Pour quelques macros de plus

More macro photos …

Macro Fleur

Macro Fleur

Macro Fleur

Macro Fleur

Macro Fleur

Macro Fleur

Macro Fleur

Macro Fleur


46 thoughts on “Pour quelques macros de plus

      • Et bien écoute, merci, je ne savais pas que c’était un signe de pollinisation, mais cette désorganisation qui m’avait bien accroché l’oeil, ajouté à l’angle de ta prise de vue de cette fleur: cela faisait pour moi une photo formidable!

        • A vrai dire, c’est plus un questionnement qu’une affirmation. Mes cours de biologie végétale ayant bien 20 ans d’ancienneté, je ne me souviens plus très bien si il y a une relation entre la désorganisation des pistils couverts de pollen vus sur cette photo (contrairement aux autres) et la pollinisation en elle-même.
          En tout cas, encore merci 🙂

  1. Yummy! 😀
    I think then, after observation, and not shown in these images, that my blur comes from trying to get my camera lens to work in too close of a distance to my subject. It also appears that the area of clear focus, or depth of field, or both are much more greatly limited. I am also having trouble with motion. I also wonder, since my eyes are very bad and I use another pair of glasses for reading now where the prescription is very different, if I need to use those for image taking, though they only focus on objects so far out from my eyes. I also don’t understand how to tell what kind of lens is on my camera. I know it’s the close up one. I also have one that comes off for distant type images. It isn’t my favorite. I prefer to use my Kodak for that one as then I can zoom on a distant image and get detail. Ooops I didn’t have tea yet. I should have begun with reminding you that I was hopping up and down noticing how your macro shots were looking and coming out. I was taking the errors in my work more personally than was perhaps necessary. Does your camera make up for shake or does the lens ability help that not to cause negative effect?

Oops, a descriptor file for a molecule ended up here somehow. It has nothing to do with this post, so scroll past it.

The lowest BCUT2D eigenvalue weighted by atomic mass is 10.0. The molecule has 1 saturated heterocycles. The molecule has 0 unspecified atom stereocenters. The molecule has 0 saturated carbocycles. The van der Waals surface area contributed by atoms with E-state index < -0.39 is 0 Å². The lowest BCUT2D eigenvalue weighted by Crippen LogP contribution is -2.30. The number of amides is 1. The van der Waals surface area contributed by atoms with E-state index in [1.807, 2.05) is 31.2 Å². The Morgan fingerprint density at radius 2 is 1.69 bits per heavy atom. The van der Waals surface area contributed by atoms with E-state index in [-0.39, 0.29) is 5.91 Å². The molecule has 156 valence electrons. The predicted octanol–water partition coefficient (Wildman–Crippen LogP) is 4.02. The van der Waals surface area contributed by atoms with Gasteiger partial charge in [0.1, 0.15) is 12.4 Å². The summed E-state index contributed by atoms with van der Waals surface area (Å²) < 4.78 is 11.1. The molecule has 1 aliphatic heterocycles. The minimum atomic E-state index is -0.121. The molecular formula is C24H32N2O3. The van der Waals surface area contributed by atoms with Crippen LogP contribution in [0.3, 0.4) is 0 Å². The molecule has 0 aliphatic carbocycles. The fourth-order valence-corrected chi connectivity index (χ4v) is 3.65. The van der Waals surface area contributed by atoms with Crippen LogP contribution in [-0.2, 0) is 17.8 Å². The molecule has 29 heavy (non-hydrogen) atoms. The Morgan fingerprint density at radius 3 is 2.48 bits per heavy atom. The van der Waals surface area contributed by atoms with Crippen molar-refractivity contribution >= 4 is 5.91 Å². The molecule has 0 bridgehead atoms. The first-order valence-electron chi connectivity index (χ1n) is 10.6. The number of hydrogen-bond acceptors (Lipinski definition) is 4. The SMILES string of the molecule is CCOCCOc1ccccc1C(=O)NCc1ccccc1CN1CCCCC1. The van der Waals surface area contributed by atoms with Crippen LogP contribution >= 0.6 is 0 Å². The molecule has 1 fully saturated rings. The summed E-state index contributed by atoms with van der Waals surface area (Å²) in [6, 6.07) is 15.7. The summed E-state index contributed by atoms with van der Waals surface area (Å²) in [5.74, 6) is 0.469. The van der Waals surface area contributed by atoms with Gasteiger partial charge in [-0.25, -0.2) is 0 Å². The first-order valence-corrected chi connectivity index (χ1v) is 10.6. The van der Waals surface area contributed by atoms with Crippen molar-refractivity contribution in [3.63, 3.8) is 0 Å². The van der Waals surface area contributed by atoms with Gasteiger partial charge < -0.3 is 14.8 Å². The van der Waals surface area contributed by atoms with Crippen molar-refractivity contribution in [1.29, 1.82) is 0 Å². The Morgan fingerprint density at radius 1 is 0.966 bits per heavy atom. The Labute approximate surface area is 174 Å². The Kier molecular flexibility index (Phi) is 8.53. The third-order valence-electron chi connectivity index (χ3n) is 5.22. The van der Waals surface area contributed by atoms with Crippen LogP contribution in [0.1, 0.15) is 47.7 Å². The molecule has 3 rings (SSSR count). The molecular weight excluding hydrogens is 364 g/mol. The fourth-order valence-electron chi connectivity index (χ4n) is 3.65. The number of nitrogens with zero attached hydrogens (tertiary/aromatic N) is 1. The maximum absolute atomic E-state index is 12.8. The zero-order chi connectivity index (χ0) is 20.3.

• 🙂
      Indeed, each lens has a minimal focusing distance (usually, it is mentioned somewhere in its manual or on the lens itself. Regarding the area of clear focus, that distance is controlled by the setting of the aperture of your lens (a small aperture like f/16 will allow you to have a wider area of clear focus … but less light is coming in your camera so the speed as to be slow which can make it difficult to take good pictures if you have to handle you camera. a large aperture like f/2 or less will, on the contrary, let a lot of light to reach the sensor thus you can use a faster speed and your photos will not get blurry … but the area of clear focus will be very tiny). Unfortunately, I cannot help you regarding you glasses (I do not wear any … yet) … I would say that you should use the one you are using for reading … but I don’t really know. Maybe you can set up your visor so it will feat with your vision and you will not need to wear your glasses. Lenses … you have different type of lenses for macro. Either you buy a real macro lens like mine or you can also just add a small lens on the top of any kind of lens you are using. This is not perfect in terms of quality but it will allow you to reduce that minimal focusing distance I was talking about above and it is way much cheaper than a real lens ! Finally, my camera has an anti-shaking system directly embedded in its body so I can mount whatever lens I want, they will all be stabilized (even the very old ones). This system is the reason why I chose that camera from Olympus instead of the Panasonic line of micro 4/3 that is compatible with Olympus in terms of lenses (I wanted to be able to use some old lenses from the 1970s that I have and enjoy a good stabilization system). Enjoy you tea !!! 🙂

  2. Wow these are amazing, especially the last photo with the bumble bee. That close up shot is superb! Lisa

  3. Comme à ton habitude, de magnifiques photos ! Elles font rêver et donner envie d’être minuscule pour se promener au milieu de ces fleurs. Ils en ont de la chance les insectes finalement =)

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